King Size Headboard – Project of the Week

This week’s project comes from Mike in Orlando, FL. Let’s check it out:

“Since the birth of my daughter ten months ago, my woodworking days are few and far between. So when my wife mentioned she had bought a king sized bed from a friend of a friend I figured I might be in for a wood working task or two. Sure enough, when I went to pick up the bed, I saw that I would indeed be up for some refinishing, and even creating a new headboard inset. The headboard contained a metal lattice inset that really does not go with the decor in our master bedroom so I decided to replace it with something more to our liking. Still a newbie woodworker, I knew this task would be a bit of a challenge but one I felt I was ready for. After getting the bed into my shop (which is nothing more than my carport), I decided that I would sand off the old stain instead of using harsh chemicals. I did manage to convince the Wife that I needed a random orbit sander to complete this task, so I bought a Porter Cable :-) Honestly, getting that sander was worth the work required to refinish the bed. The bed had a coat of light colored stain or glaze.”

“It was pretty easy to sand off the old stain on the larger flat pieces but a real pain along the joints and anywhere the wood had been carved. In hindsight I should have used some type of stripper on some of the more detailed parts of the bed. I spent a lot of hours hand sanding those parts and honestly never got them quite as good as I would have liked. I worked from 80 to 120 grit sandpaper then finished with 180. Once I got the head and foot boards looking pretty good I had to figure out what to do for an inset. I had some birch veneer plywood left over from another project so decided I would use that for the inset. In order to span the width of the bed I would have to glue (3) 2-foot wide sections of plywood together plus an additional 4.5-inch section. I knew these joints would be weak so I sought Marc’s opinion on how I should join them. He recommended that I rout a slot along the plywood and use some scrap for splines to assist in alignment, giving the joints a lot more strength when glued together. Once I got the plywood glued up and staine, I got busy with the rest of the bed.”

“I’ve enjoyed woodworking for only a little over a year, so every project is a learning experience. Here are some things I learned while working on this project:

1) I really dislike pine. It’s cheap but that is the only thing good I can say about it. Even with pre-stain conditioners it takes stain unevenly and blotches no matter how careful I am. No more pine for me!

2) Do not use different types of wood on the same project unless that is your intent. The bed is pine, the inset is birch, and the finials are maple which boils down to different woods taking stain differently.

3) When refinishing it’s OK to use a stripper! I thought I would go without using any harsh chemicals so opted for sanding only. I think it tripled my time in removing the old stain and I still had some stain in the nooks and crannies I could not sand away.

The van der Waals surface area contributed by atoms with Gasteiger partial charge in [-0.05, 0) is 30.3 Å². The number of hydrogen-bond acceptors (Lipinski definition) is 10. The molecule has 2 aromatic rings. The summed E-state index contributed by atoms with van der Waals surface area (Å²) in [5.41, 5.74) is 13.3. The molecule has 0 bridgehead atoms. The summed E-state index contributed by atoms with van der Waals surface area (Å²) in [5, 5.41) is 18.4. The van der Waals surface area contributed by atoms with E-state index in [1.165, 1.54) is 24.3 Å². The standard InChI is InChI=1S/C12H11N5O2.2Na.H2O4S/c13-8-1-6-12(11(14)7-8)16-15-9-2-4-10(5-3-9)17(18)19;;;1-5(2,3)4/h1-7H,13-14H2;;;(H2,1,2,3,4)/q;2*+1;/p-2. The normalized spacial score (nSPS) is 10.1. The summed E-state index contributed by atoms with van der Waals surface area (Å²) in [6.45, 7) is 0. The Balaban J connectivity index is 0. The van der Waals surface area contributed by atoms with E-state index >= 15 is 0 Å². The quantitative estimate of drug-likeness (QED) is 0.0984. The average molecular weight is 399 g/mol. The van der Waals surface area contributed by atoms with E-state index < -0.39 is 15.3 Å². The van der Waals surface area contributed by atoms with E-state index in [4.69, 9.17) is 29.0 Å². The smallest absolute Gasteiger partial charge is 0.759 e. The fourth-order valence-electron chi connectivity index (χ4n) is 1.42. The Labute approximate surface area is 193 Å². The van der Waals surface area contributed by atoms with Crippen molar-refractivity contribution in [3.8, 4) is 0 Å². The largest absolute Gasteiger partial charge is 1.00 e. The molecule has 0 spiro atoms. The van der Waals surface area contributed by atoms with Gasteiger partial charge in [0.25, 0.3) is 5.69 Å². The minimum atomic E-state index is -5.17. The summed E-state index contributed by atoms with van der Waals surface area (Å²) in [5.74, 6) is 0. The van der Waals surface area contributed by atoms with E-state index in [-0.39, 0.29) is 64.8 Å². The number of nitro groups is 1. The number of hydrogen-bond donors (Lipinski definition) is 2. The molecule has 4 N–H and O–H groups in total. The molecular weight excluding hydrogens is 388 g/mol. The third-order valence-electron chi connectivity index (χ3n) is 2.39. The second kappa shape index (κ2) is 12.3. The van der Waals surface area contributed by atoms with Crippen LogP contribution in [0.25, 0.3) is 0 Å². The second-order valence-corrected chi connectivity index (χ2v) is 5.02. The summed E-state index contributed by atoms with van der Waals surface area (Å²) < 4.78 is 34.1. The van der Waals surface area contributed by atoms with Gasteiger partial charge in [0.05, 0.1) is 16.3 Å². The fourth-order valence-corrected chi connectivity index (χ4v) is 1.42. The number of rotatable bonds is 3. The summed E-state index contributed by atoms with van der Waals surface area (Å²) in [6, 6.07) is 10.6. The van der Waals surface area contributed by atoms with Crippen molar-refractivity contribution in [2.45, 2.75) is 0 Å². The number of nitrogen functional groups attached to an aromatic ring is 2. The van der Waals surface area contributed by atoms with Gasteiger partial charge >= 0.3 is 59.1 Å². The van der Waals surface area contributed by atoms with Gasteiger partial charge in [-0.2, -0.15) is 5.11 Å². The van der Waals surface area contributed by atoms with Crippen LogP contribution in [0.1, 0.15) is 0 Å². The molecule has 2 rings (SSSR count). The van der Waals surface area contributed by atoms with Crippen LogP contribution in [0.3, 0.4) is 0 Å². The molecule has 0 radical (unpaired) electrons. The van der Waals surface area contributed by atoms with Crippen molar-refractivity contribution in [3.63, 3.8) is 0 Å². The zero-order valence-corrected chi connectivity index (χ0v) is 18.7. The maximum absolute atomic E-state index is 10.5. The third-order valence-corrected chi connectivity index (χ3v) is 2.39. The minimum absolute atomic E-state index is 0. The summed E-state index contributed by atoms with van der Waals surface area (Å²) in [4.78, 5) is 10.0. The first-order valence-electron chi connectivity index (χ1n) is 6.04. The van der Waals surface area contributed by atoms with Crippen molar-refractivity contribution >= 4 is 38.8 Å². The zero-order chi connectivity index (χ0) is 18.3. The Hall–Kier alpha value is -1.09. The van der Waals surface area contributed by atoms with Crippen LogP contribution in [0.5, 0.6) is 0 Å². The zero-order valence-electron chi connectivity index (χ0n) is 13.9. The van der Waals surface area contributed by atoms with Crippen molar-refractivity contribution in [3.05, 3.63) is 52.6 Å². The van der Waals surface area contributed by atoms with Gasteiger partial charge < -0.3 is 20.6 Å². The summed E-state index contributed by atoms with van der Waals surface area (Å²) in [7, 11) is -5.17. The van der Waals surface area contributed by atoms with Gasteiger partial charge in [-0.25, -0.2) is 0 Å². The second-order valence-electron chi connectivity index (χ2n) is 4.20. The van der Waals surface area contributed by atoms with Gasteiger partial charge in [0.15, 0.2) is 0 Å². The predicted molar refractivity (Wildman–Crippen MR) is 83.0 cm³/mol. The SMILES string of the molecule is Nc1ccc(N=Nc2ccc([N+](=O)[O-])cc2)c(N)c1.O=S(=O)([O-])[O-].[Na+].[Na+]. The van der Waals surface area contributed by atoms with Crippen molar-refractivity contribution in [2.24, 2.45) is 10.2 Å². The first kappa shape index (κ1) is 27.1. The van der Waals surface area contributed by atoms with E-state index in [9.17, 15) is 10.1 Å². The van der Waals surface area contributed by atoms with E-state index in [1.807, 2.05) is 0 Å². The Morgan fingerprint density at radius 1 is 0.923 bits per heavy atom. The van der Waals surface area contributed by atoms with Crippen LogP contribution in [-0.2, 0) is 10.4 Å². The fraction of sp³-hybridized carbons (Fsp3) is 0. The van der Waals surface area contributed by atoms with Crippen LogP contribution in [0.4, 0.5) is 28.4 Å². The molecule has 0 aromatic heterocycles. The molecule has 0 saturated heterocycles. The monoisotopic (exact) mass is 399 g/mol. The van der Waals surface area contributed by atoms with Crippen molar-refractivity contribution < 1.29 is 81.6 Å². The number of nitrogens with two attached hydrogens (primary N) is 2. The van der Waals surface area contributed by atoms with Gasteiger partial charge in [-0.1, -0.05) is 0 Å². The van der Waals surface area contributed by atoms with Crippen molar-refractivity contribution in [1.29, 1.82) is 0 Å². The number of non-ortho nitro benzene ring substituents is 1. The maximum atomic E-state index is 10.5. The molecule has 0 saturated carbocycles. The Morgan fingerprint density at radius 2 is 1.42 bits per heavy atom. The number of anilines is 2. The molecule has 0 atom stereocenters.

4) When using certain types of Wipe-On-Poly (black and gold container) do not follow the directions on the can. It says to sand lightly with 220 grit sandpaper after your second application. I did that and ended up removing some stain off my headboard inset. I was mildly upset to see my near perfect stain job marred by following directions on the can. I really hate that!

5) In regard to 4 above I recommend using the Watco brand polyurethane. It’s a much better blend in my opinion, is thicker, easier to use, and most importantly you can sand after your second application and it won’t harm your stain job.

6) King size beds are for king sized rooms! Walking around our room now is going to take some getting used to seeing how we upgraded from a queen size bed with no head/footboard :-D We’ll also need to get rid of some of the other furniture in the room too, but that is OK because that means I will have to build a dresser to take the place of existing dressers we’ll get rid of :-)

Overall I had a lot of fun working on this project plus I got a new sander! I think my next refinishing job will be a bit easier from what I learned on this project. And thanks to Marc for his advice on how to join up plywood for the inset. It worked like a charm!”


Comments

  1. Claude Stewart October 31, 2008

    Looks nice, way to go. Keep at it. Woodworking that is. Claude

  2. Turtle November 10, 2008

    Thats the way to get your tools one project at a time. I like how you bought a good solid tool instead of getting a lower tool that would get the job done.

    Something to thing about when you grow: I have a dual action pneumatic sander I really enjoy using except I have to use the compressor in the garage because the compressor in my shop doesn’t have enough capacity. I had a larger sander that did not even work in the garage. ( I gave it to a friend who has a huge compressor).

    I like the red stain. You said you had problems with the different woods, but it looks good. I am my own second worst critic; my wife can usually tell me the flaws in my projects.

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